ST. ALOYSIUS GONZAGA SECONDARY SCHOOL
World’s First High School for AIDS Orphans
Feast of St. Aloysius Gonzaga, June 21, 2012
Dear Friends and Benefactors,
It is a joy to write you as we celebrate St. Aloysius’ Feast Day. In our ninth year, we offer our gratitude to you for the 271 students currently at St. Al’s and the 197 alumni continuing their studies in the service year, post-high school trade and college education. Without you, and without St. Al’s, life for these AIDS orphans in the Kibera slum would have no hope. With your generous support of St. Al’s, these students are given a life-changing opportunity!
While we celebrate our feast day in our modern school building, we must not forget the difficult situations from which our students come in Kibera slum. Life is never easy in Kibera, and the situation of our students having lost one or both of their parents to AIDS/HIV is especially difficult. Most live with relatives, but some find themselves completely alone. Kevin and Evans, both seniors, are clear examples. They were somehow managing to raise the monthly rent of about $10 for a room and surviving on the breakfast and lunch we supply on school days. When the school administration learned of their plight, the school committed to providing their basic needs through our social needs program. Still, life remains fragile in Kibera. One night in April, Evans awoke unable to breathe. Due to especially heavy rains this year, a mud wall of their room had collapsed on him. Kevin was able to gather neighbors quickly, and together they dug Evans out. The image of this rescue reminds me of how you, our benefactors, are rescuing our students from situations that could otherwise suffocate them. You are providing the education that is liberating them to live full and productive lives.
One wonderful accomplishment this year is the initiation of a medical option for our students. Thanks to an anonymous gift, we have been able to initiate a program with St. Mary’s Mission Hospital, a local low-cost hospital, to provide medical and dental check-ups to each student. In recent years, two of our students have died due to lack of access to medical care. With your help, we hope to build on this program to ensure our students receive the medical care they need.
We recently completed “Quest” retreats for our junior girls and boys. We are very pleased that this new tradition, which was introduced last year by students and faculty from Regis High School in New York City, is progressing nicely under our own leadership. This year, the retreat was prepared by five senior girls for the Girls’ Quest and five senior boys for the Boys’ Quest, along with four teachers and me for both retreats. Major responsibility for the retreat is taken by the senior student leaders; they each prepare a talk, and these five talks are the backbone of the retreat. Additionally, each leads an ongoing discussion group. The retreat focuses on knowing oneself in relationship with God and with others. It is difficult to capture in words how powerfully the retreat impacts the students. The most moving moments are probably when each retreatant speaks of the ups and downs of his or her life in the small group and later in a plenary session when each shares how God is present in his or her life. Much gratitude is expressed in the retreat - much of the gratitude is to you who make the education of our students possible. Our students emphasize how their lives were moving in a downward direction until they were offered the opportunity to come to St. Al’s and move forward with their education. In addition to the clear impact the retreat has spiritually, we have seen in both years that it also unites the class and helps our students support one another.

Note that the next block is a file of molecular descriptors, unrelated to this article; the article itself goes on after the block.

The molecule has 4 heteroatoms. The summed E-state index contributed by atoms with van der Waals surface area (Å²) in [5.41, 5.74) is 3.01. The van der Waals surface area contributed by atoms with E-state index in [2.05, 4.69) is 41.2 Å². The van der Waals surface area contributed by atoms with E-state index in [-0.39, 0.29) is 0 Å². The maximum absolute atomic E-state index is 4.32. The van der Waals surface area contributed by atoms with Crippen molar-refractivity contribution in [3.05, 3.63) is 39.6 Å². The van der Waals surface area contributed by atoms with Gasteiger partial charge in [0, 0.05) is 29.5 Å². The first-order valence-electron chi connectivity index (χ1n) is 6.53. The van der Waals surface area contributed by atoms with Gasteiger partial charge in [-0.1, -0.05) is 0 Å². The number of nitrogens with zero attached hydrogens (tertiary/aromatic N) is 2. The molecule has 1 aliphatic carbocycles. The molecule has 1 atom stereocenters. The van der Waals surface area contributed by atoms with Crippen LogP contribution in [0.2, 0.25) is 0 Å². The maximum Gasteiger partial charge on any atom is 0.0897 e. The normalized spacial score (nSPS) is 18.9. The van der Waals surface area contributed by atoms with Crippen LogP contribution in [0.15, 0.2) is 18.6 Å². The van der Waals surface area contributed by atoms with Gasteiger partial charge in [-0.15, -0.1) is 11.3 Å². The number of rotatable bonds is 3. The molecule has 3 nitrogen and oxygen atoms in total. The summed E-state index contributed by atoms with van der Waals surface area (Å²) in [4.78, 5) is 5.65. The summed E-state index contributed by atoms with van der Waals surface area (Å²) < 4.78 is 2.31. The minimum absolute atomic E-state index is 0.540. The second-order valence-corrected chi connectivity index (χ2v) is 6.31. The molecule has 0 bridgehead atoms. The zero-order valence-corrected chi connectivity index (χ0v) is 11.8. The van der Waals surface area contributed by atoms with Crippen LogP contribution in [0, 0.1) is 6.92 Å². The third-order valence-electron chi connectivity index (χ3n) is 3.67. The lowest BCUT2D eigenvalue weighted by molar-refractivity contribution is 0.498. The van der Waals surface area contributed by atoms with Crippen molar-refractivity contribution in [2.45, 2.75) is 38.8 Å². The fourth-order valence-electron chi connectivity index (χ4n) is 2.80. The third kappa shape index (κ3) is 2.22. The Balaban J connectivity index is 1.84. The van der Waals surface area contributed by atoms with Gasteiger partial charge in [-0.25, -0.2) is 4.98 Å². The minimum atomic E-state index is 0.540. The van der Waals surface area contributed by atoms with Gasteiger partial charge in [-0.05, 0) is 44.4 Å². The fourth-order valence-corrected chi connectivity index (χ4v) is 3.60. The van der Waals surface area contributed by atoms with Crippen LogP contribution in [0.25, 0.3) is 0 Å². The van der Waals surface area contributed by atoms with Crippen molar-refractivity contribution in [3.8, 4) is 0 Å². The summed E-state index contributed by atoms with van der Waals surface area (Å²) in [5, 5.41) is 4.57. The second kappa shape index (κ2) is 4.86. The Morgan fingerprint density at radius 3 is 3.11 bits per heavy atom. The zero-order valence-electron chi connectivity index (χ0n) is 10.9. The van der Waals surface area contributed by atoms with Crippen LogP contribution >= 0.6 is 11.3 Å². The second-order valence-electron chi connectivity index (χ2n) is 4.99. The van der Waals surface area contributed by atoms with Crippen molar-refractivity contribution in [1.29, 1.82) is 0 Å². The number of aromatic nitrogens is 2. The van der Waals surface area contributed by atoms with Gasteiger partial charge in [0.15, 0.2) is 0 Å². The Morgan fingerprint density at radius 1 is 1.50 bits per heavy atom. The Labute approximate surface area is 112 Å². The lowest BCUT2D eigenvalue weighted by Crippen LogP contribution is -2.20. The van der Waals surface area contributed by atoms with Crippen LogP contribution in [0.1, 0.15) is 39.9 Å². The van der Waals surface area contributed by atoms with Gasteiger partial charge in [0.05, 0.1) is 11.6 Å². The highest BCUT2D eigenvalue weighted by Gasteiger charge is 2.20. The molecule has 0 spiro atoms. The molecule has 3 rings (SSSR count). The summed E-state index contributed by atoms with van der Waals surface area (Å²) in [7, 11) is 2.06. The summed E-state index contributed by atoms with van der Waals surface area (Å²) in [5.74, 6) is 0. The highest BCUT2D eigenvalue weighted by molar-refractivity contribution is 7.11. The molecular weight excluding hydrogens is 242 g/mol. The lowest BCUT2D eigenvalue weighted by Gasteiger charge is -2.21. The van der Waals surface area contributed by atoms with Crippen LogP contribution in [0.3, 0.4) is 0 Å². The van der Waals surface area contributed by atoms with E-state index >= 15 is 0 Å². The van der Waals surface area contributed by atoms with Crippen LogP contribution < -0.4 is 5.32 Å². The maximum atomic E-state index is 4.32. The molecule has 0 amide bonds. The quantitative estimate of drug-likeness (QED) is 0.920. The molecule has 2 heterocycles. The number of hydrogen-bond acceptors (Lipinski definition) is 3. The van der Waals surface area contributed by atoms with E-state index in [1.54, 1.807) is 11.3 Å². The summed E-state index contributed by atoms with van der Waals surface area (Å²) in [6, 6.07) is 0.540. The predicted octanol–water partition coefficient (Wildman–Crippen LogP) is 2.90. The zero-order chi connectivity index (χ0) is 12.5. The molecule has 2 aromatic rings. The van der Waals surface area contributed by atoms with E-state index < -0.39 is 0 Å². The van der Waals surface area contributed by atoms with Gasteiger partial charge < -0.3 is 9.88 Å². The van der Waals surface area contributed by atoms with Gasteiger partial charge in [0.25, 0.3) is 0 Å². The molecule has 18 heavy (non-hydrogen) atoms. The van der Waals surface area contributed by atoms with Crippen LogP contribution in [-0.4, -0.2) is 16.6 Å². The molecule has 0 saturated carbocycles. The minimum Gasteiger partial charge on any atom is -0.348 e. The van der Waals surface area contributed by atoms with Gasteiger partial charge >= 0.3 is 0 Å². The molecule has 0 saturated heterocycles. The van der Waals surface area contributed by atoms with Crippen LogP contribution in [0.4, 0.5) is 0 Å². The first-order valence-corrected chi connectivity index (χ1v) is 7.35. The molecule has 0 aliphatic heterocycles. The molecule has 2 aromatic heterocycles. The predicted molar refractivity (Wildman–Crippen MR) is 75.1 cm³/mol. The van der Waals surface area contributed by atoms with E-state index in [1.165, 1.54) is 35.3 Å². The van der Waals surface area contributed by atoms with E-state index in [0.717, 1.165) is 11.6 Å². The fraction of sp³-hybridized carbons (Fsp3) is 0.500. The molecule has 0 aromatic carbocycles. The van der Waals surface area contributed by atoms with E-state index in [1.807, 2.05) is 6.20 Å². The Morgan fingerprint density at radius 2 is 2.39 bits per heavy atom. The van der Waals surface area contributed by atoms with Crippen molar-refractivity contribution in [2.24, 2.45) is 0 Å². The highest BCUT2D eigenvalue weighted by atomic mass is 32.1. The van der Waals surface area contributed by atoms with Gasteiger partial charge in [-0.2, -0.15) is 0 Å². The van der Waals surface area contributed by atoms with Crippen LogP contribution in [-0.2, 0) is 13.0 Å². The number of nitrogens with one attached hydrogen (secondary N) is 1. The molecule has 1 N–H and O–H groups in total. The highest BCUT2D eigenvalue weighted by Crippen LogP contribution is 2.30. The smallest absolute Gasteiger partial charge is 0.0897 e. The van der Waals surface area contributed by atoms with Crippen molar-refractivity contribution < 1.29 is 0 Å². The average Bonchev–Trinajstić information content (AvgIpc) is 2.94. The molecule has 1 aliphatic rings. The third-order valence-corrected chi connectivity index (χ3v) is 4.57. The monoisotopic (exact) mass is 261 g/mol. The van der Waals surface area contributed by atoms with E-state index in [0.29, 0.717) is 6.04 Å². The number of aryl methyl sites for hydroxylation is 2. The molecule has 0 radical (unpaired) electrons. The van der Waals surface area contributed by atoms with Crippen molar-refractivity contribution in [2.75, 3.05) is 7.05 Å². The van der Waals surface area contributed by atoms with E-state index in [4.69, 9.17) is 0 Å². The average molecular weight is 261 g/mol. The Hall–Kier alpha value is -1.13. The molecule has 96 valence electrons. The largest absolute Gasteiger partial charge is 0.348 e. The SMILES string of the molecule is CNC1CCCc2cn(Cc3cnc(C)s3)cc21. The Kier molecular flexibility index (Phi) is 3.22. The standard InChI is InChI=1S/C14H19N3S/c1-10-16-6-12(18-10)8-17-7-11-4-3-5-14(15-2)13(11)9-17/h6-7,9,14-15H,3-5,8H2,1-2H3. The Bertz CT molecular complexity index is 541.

This year we have been able to furnish our library with shelves, student desks and a lovely workspace for the librarian. With the assistance of a generous donor and a container of books sent by Books for Africa, these resources are now readily available to our students.
With the help of the American People and a grant from the American Schools and Hospitals Abroad (ASHA) program we constructed a well to ensure our water supply into the future. We now have a great supply of pure, fresh water. Water is a symbol of life, and this abundance of water speaks of the rich life of the students, graduates, and all members of the St. Al’s family that we celebrate this year.
We are very grateful to all of you for the support and encouragement that you continue to provide. Your spiritual and financial contributions, big and small, make a difference in enabling us to give hope to our students through the quality education they receive in a caring environment. We are especially happy with the success of the Sponsorship Program which is one way of providing a concrete link between donors and particular students. Thanks for the special initiatives of friends or fellow-students who have joined together to sponsor a St. Al’s student at $1,200 per year.
Please visit our website at www.sagnairobi.org for the latest school news. Additionally, please pass this letter along to friends to share the success and continued needs of the students of St. Al’s.
As we celebrate the feast day of St. Aloysius, we welcome students, friends and benefactors from Georgetown University, Loyola University Chicago, Loyola Academy, Xavier University and from the College of the Holy Cross. Be assured that you are included in our celebration on St. Al’s Day as we express to God our gratitude for what so many have done to enable St. Al’s to prosper - giving hope to our bright youth through education and preparing them to move forward to love and to serve others.
Terry Charlton, S.J.
Society of Jesus Chicago-Detroit Province 2050 N. Clark Street, Chicago, IL 60614